University of Essex study finds everyone underestimates calorie intake

A STUDY conducted by health experts has found people underestimate the number of calories they consume by nearly 1,000 calories – or three McDonald’s cheeseburgers.

Researchers at the University of Essex, based in Wivenhoe Park, Colchester, have discovered people fib about the amount of food they eat, regardless of their waistline.

On average, for example, foodies digest 900 additional calories every day which they otherwise fail to take into consideration or register.

This equates to same as five pints of lager, seven packets of ready salted crips, 18 apples, 300 cherry tomatoes or three McDonald’s cheeseburgers.

The study, which assessed 221 adults with an average age of 54 and a range of body shapes, took into account the amount of energy a person burns in a day.

Those who took part were asked to keep a food diary before experts used radioactive water and urine testing to conclude the amount of energy consumed.  

The results showed obese people burn more energy doing day-to-day tasks and do not lie about their food intake any more than their slimmer peers.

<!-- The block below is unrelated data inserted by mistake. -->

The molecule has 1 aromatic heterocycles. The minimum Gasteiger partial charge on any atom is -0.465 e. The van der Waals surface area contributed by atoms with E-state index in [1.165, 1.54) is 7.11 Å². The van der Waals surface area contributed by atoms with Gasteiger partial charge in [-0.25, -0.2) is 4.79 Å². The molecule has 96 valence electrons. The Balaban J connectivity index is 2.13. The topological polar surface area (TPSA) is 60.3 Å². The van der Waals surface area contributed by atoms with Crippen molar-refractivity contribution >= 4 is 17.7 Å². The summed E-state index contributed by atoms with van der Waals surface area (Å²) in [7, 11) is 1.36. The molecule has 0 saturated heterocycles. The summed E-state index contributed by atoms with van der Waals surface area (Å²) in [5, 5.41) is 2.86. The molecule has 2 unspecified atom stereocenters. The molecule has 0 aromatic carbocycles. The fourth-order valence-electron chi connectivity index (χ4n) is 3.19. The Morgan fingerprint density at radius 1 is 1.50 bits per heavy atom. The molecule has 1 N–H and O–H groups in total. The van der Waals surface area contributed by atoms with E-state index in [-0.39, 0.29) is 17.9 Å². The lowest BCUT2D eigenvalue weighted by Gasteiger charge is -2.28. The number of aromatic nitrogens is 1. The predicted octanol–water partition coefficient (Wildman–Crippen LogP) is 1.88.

As a result, doubt has now been cast over official guidelines which claim Britain’s bulging waistlines are due to obese people not telling the truth about their diet. 

Professor Gavin Sandercock, from the University of Essex’s School of Sport, Rehabilitation, and Exercise Sciences, led the project.

He said: “We used an innovative mathematical model to correct for the difference in body size between obese and non-obese adults.

“When we took into account the different body size and the different energy needs they have there was no difference in how much they underreported their food intake.

“The idea obese people lie about their food intake is wrong.”

The results of the study come after the Government backtracked on a proposed ban on ‘buy one get one free’ junk food deals and a 9pm watershed for sugary snacks. 

Prof Sandercock added: “Recognising the measures of energy intake are incorrect might result in the setting of more realistic targets.

“Additionally, changing the narrative around obese people fibbing about their energy intake might change the focus to investigating dietary risk factors for obesity.”